Father, confirm your Word in our hearts, Lord, we pray. I pray for some for whom today is a tough day, and they feel like they’re alone in the world. Perhaps they just, for whatever reason… And so I pray that you will open blind eyes, soften hard hearts, and put a song on our lips—a song of praise to you, the living God. For we ask it in Christ’s name. Amen.

[1] Luke 1:3–4 (paraphrased).

[2] William Shakespeare, Macbeth, 5.5.

[3] Luke 4:18–19 (paraphrased).

[4] Luke 4:21 (paraphrased).

[5] See Luke 4:29.

[6] Samuel Trevor Francis, “O the Deep, Deep Love of Jesus!” (1875).

[7] Gregory Carroll and Doris Payne, “Just One Look” (1963).

[8] See John 2:25.

[9] Luke 10:33 (ESV).

[10] Luke 15:20 (paraphrased).

[11] Henry Twells, “At Even, Ere the Sun Was Set” (1868).

[12] See Luke 10:31–33.

[13] Charles Wesley, “O for a Thousand Tongues to Sing” (1739).

[14] See Luke 15:24.

[15] Fanny Jane Crosby, “What a Gathering!” (1887). Lyrics lightly altered.

[16] See Romans 8:22.

[17] Luke 1:76 (paraphrased).

[18] Isaiah 53:3 (KJV).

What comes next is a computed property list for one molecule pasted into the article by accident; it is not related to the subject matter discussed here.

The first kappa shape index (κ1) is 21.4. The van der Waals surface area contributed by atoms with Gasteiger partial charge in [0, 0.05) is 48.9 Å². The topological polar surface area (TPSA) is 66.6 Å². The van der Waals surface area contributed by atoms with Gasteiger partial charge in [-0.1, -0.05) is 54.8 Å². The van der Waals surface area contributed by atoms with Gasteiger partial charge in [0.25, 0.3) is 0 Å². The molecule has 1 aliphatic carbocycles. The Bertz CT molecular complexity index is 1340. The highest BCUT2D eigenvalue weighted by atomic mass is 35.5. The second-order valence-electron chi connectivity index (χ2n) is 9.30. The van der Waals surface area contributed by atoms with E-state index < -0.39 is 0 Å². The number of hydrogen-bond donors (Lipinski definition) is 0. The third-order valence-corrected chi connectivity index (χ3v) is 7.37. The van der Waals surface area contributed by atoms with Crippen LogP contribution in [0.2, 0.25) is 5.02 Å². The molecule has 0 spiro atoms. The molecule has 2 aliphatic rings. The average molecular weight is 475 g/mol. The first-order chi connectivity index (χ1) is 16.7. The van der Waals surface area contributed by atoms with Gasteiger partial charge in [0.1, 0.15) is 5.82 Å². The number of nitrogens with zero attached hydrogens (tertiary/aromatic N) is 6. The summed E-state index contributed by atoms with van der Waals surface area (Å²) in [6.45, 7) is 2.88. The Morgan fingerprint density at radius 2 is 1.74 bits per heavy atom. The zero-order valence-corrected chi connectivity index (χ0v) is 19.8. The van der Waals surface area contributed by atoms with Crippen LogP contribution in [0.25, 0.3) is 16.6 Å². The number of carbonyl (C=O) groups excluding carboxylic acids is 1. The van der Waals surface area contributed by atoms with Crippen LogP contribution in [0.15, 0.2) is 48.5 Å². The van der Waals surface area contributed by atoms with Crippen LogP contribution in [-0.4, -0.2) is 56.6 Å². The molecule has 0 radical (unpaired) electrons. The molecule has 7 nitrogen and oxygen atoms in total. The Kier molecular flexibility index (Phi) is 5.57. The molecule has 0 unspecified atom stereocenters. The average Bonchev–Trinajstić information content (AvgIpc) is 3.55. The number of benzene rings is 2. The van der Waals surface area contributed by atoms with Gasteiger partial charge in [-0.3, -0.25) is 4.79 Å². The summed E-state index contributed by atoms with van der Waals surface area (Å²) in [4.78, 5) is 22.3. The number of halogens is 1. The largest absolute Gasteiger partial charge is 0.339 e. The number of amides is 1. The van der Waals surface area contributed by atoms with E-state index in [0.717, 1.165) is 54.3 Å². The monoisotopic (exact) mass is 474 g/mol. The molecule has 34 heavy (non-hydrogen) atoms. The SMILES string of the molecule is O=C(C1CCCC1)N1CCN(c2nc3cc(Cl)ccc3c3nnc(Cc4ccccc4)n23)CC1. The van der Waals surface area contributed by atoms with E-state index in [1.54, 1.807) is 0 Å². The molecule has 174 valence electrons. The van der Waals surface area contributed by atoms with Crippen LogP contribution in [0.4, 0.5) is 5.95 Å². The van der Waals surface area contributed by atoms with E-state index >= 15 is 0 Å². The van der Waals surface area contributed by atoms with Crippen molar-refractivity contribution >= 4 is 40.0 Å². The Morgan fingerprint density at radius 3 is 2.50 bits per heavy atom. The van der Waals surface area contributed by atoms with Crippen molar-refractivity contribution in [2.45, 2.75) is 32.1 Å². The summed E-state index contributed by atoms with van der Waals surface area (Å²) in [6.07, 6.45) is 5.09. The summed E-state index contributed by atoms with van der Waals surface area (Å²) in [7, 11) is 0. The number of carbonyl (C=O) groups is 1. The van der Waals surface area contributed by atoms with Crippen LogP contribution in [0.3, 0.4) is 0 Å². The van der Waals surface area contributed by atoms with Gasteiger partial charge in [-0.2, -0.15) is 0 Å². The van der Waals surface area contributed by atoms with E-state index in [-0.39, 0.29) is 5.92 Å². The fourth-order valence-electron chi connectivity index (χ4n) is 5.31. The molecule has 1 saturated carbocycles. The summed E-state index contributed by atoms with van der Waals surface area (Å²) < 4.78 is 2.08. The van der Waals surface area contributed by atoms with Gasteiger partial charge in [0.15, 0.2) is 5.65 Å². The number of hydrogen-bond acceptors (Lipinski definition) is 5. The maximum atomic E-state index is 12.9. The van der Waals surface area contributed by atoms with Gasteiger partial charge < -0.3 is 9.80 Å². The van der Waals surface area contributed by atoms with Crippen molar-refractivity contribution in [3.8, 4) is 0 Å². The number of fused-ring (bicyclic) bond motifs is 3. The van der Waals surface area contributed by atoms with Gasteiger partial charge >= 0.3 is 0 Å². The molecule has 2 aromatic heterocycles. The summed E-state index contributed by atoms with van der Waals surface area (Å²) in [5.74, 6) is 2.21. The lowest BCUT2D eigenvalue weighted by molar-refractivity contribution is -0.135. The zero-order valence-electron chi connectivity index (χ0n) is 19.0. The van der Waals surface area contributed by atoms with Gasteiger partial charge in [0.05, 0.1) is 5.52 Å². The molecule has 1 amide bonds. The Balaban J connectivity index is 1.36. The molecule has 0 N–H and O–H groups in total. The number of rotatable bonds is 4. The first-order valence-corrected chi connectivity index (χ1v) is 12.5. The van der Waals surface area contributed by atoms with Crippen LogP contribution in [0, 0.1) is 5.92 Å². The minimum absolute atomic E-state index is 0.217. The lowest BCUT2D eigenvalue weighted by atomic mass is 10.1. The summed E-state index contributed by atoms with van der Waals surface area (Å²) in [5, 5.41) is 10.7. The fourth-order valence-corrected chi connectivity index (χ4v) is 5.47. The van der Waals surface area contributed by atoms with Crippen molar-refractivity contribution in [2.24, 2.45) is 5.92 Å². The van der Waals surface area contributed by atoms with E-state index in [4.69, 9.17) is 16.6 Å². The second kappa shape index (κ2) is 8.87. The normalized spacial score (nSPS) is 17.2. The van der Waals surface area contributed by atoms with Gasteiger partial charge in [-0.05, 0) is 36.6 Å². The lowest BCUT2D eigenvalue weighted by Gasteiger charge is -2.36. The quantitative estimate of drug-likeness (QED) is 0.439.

[19] Paul Simon, “Mother and Child Reunion” (1972).

[20] Matthew 11:28 (NIV).

Copyright © 2024, Alistair Begg. Used by permission. All rights reserved.

Unless otherwise indicated, all Scripture quotations for sermons preached on or after November 6, 2011 are taken from The ESV® Bible (The Holy Bible, English Standard Version®), copyright © 2001 by Crossway, a publishing ministry of Good News Publishers. Used by permission. All rights reserved.

For sermons preached before November 6, 2011, unless otherwise indicated, all Scripture quotations are taken from The Holy Bible, New International Version® (NIV®), copyright © 1973 1978 1984 by Biblica, Inc.TM Used by permission. All rights reserved worldwide.

Alistair Begg
Alistair Begg is Senior Pastor at Parkside Church in Cleveland, Ohio, and the Bible teacher on Truth For Life, which is heard on the radio and online around the world.